With regard to indoor noise pollution in residences, the U.S. EPA has not set any restrictions on limits to the level of noise. Rather, it has provided a list of recommended levels in its Model Community Noise Control Ordinance, which was published in 1975. For instance, the recommended noise level for indoor residences is less than or equal to 45 dB.[43][44]

Noise pollution control in residences is not funded by the federal government in part because of the disagreements in establishing causal links between sounds and health risks, since the effect of noise is often psychological and also, because it leaves no singular tangible trace of damage on the human body. For instance, hearing loss could be attributed to a variety of factors including age, rather than solely due to excessive exposure to noise.[45][46] A state or local government is able to regulate indoor residential noise, however, such as when excessive noise from within a home causes disturbances to nearby residences.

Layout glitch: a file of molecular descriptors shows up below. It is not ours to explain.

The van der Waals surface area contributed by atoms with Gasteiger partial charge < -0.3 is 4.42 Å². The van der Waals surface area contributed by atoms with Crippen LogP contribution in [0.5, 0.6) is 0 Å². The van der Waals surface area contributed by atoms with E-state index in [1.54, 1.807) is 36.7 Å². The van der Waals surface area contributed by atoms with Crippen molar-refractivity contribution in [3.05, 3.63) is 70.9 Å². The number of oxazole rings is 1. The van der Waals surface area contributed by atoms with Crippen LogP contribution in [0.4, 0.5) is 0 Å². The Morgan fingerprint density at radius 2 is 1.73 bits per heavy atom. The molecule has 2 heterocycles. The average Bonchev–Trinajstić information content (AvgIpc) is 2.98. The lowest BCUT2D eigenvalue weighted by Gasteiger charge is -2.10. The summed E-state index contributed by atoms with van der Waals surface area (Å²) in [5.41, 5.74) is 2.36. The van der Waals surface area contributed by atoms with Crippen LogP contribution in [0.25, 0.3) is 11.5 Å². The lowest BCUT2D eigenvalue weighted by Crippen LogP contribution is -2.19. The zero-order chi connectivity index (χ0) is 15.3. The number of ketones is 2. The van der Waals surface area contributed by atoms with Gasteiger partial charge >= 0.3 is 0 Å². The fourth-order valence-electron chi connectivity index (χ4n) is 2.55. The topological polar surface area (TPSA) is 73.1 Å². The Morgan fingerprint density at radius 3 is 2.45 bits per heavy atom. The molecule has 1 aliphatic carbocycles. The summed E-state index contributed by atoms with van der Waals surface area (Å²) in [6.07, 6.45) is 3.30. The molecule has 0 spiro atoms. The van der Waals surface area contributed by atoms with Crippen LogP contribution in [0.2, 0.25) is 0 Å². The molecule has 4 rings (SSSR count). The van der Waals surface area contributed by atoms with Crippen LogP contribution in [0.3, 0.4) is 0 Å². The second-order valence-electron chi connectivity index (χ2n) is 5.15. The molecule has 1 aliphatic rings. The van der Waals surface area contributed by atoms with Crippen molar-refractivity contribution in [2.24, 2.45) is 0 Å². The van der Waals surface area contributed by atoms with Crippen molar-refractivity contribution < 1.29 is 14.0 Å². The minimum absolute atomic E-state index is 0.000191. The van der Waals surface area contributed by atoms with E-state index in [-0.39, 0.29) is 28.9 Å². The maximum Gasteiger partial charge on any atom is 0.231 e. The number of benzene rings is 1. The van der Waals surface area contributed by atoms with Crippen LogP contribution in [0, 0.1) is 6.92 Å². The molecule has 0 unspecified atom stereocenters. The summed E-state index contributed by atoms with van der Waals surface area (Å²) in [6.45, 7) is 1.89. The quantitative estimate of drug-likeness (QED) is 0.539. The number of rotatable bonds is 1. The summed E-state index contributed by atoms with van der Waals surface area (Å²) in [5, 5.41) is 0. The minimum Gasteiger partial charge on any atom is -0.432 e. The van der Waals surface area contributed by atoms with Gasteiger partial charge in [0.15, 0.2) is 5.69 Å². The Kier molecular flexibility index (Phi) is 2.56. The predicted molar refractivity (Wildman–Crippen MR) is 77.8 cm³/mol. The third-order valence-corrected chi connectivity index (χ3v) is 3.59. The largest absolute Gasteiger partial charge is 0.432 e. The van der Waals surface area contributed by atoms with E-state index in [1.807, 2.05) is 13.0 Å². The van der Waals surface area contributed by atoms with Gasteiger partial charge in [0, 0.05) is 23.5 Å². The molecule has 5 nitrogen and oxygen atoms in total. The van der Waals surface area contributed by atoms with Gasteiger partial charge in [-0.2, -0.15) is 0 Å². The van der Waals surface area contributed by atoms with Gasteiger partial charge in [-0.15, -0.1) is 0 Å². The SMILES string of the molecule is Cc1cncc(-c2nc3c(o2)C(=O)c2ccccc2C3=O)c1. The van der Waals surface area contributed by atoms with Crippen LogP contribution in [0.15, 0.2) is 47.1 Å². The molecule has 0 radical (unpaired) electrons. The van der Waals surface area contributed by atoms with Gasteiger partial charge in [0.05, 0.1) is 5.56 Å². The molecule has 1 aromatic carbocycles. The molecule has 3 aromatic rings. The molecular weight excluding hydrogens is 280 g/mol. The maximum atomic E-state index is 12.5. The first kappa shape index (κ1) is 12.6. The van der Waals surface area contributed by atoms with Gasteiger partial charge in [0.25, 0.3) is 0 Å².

Contact us anytime by

calling or by filling out the contact form

Basic Contact Form for Renting Equipment
First
Last
optional

 

If you need more information on hearing protection visit the Pages tab above or Casella’s website.

 

 

By | 2017-12-16T17:49:32+00:00 September 16th, 2014|Noise Testing Equipment|0 Comments

Leave A Comment